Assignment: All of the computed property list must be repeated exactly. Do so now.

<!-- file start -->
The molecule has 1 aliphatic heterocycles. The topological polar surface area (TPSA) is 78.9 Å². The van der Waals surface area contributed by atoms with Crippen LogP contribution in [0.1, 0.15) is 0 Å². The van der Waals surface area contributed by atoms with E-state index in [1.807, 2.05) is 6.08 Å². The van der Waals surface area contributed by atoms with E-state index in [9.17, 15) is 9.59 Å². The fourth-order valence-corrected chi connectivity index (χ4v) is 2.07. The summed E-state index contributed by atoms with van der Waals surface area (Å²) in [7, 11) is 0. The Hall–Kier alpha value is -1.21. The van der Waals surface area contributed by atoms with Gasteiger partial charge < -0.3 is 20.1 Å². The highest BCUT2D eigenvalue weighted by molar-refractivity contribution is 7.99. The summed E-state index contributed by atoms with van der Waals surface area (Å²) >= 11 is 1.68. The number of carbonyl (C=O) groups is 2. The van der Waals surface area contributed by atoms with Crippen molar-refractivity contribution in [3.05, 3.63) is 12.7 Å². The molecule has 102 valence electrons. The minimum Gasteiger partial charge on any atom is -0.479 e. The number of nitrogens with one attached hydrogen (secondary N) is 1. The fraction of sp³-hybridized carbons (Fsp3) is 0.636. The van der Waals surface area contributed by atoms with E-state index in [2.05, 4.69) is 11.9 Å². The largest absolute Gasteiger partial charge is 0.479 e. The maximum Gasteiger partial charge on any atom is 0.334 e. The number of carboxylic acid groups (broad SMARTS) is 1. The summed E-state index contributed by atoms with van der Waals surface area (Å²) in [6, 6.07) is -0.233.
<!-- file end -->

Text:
The molecule has 1 aliphatic heterocycles. The topological polar surface area (TPSA) is 78.9 Å². The van der Waals surface area contributed by atoms with Crippen LogP contribution in [0.1, 0.15) is 0 Å². The van der Waals surface area contributed by atoms with E-state index in [1.807, 2.05) is 6.08 Å². The van der Waals surface area contributed by atoms with E-state index in [9.17, 15) is 9.59 Å². The fourth-order valence-corrected chi connectivity index (χ4v) is 2.07. The summed E-state index contributed by atoms with van der Waals surface area (Å²) in [7, 11) is 0. The Hall–Kier alpha value is -1.21. The van der Waals surface area contributed by atoms with Gasteiger partial charge < -0.3 is 20.1 Å². The highest BCUT2D eigenvalue weighted by molar-refractivity contribution is 7.99. The summed E-state index contributed by atoms with van der Waals surface area (Å²) >= 11 is 1.68. The number of carbonyl (C=O) groups is 2. The van der Waals surface area contributed by atoms with Crippen molar-refractivity contribution in [3.05, 3.63) is 12.7 Å². The molecule has 102 valence electrons. The minimum Gasteiger partial charge on any atom is -0.479 e. The number of nitrogens with one attached hydrogen (secondary N) is 1. The fraction of sp³-hybridized carbons (Fsp3) is 0.636. The van der Waals surface area contributed by atoms with E-state index in [2.05, 4.69) is 11.9 Å². The largest absolute Gasteiger partial charge is 0.479 e. The maximum Gasteiger partial charge on any atom is 0.334 e. The number of carboxylic acid groups (broad SMARTS) is 1. The summed E-state index contributed by atoms with van der Waals surface area (Å²) in [6, 6.07) is -0.233.